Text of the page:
Post2015.org is collating key recent post-2015 resources in a round-up post. Below, read today’s selection:
You can now read the closing remarks from the Co-chairs at the 6th Session of the Open Working Group (OWG 6) on Sustainable Development Goals (SDGs). Summarising discussions on means of implementation of the future framework, and on the need to build a new global partnership, and to mobilise new forms of development financing, it also touched on issues of trade, south-south co-operation, common but differentiated responsibilities and the role of corporations. It also looked at the place of African countries, Less Developed Economies, landlocked and Small Island Development States. You can also read IISD’s full summary coverage of OWG 6 here.
Stakeholder Forum have updated their timeline of post-Rio +20processes, including the OWG and post-2015 processes. Access the updated version by following the link above.
The German Institute for International and Security Affairs (SWP) has released a paper on security and post-2015. According to the abstract, “as we approach the final deadline for the MDGs, the discussion on the “post-2015 agenda” has raised the issue of whether – and how – security, peace, and development concerns can be linked together. To engage in this negotiation process and take advantage of its strategic partnerships with countries outside NATO or the EU, the German government should take into account four proposals that may help to identify common ground.”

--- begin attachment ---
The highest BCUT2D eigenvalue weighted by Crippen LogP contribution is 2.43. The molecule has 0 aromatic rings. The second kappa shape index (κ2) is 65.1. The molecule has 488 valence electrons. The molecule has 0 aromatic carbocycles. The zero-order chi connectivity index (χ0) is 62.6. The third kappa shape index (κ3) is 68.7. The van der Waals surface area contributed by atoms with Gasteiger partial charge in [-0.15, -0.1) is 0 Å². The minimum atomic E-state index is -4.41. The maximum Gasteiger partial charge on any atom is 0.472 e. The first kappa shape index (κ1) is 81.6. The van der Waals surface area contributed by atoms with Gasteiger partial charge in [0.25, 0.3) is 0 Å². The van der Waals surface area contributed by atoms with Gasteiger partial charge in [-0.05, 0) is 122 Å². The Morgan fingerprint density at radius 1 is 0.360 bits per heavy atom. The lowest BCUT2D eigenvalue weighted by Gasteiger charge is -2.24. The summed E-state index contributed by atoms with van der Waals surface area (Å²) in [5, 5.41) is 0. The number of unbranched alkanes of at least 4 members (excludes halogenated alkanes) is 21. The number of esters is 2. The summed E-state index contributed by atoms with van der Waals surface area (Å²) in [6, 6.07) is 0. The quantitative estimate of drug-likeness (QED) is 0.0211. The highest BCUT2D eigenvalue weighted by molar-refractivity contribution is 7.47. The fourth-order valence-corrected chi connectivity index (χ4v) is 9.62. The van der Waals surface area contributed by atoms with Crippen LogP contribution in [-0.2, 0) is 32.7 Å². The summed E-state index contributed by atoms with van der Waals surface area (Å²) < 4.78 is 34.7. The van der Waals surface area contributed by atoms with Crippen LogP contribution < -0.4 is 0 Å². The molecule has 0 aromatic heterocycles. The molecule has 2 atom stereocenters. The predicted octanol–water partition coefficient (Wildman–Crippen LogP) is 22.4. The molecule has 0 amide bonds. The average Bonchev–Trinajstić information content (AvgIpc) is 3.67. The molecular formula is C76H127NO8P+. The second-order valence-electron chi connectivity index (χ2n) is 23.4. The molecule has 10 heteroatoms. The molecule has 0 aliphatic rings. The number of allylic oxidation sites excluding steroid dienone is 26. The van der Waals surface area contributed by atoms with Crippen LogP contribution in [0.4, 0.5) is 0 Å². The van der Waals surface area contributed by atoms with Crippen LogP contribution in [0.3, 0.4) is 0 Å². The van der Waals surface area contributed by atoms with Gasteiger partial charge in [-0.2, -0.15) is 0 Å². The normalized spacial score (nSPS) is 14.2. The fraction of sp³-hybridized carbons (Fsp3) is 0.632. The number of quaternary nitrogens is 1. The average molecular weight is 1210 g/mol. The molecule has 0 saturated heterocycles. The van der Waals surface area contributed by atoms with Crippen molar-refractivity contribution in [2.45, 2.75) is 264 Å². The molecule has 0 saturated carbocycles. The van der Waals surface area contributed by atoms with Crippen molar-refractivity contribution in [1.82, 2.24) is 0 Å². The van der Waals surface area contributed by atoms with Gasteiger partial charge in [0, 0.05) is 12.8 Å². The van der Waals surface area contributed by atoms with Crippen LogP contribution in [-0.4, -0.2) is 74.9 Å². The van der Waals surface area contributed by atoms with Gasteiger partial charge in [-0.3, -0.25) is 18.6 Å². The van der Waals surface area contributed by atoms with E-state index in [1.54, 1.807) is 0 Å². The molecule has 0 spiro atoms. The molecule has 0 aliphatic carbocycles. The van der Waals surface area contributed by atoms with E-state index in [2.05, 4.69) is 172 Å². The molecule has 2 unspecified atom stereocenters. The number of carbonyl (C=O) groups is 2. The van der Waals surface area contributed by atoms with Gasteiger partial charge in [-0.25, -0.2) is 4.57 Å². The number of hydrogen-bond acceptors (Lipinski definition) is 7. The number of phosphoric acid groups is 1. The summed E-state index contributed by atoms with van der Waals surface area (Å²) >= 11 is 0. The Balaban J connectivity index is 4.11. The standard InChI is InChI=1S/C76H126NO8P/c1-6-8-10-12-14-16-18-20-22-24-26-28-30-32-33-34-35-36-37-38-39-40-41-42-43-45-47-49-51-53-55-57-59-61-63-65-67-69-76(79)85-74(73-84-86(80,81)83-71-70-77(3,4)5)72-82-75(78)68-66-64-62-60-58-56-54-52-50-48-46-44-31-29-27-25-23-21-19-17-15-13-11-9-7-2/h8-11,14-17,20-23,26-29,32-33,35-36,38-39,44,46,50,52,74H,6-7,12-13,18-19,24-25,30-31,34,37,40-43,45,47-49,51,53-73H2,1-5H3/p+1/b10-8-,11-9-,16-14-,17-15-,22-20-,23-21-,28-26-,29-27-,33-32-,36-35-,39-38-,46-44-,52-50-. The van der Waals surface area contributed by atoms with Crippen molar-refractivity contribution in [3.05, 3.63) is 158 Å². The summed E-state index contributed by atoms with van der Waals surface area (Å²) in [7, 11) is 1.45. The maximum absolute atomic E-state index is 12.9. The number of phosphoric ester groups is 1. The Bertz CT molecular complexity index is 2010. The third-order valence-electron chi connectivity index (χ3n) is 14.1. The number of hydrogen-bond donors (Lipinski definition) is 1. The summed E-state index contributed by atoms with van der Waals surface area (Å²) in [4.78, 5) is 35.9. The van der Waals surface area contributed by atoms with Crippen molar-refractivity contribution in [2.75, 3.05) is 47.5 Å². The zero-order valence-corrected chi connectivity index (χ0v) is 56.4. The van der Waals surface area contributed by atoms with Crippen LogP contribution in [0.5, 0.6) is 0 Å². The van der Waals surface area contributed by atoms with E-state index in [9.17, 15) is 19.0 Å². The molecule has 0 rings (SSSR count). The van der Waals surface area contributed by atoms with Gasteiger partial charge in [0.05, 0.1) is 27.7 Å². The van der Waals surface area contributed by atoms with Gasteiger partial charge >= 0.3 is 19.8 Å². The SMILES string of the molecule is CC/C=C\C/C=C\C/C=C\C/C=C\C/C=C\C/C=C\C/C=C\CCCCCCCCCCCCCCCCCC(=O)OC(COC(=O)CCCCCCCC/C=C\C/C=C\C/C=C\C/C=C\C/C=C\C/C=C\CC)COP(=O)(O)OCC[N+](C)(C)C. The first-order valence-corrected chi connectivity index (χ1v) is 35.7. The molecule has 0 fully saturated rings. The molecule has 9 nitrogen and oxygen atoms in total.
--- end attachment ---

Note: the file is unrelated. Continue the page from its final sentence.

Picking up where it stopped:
The Swiss government has issued a statement calling for a post-2015 stand-alone gender equality goal, with 3 sub-goals: equality economic opportunities, freedom from violence against women and girls, and equal participation and leadership – while encouraging the mainstreaming of gender into other goals. The Swiss Government argues that it is necessary to address the root-causes of gender inequality, not only symptoms, and hence emphasises a cross-sectoral approach to effectively support a standalone goal.
The OWG on SDGs held an informal meeting on ‘Measuring Progress’ on December 17th in New York. The meeting looked at the role of data and statistics in the SDGs, and how targets with measurable indicators could be formulated. OWG co-chair, Csaba Kőrösi, asked stakeholders to explore what should be measured at different geographical and political scales; what capabilities would have to be developed for effective measurement; how to differentiate goals and targets based on different country needs; how to ensure data-transparency ; and what shape would the “data revolution” take and how it would affect statistical capabilities.
Members of the Global Taskforce of Local and Regional Governments submitted a contribution to OWG6, urging a stand-alone goal on “sustainable urbanisation”. They argued that it was a critical feature of the future development framework in order to mobilise the potential of local authorities to achieve sustainable development. Members argued that “ such a goal would not have urbanization as an aim but would focus on managing urbanization and ensuring a territorial approach to development so as to bridge the urban rural divide and put local governance and collaboration between citizens and their governments at the heart of the agenda.” Click on the link above to read the full statement.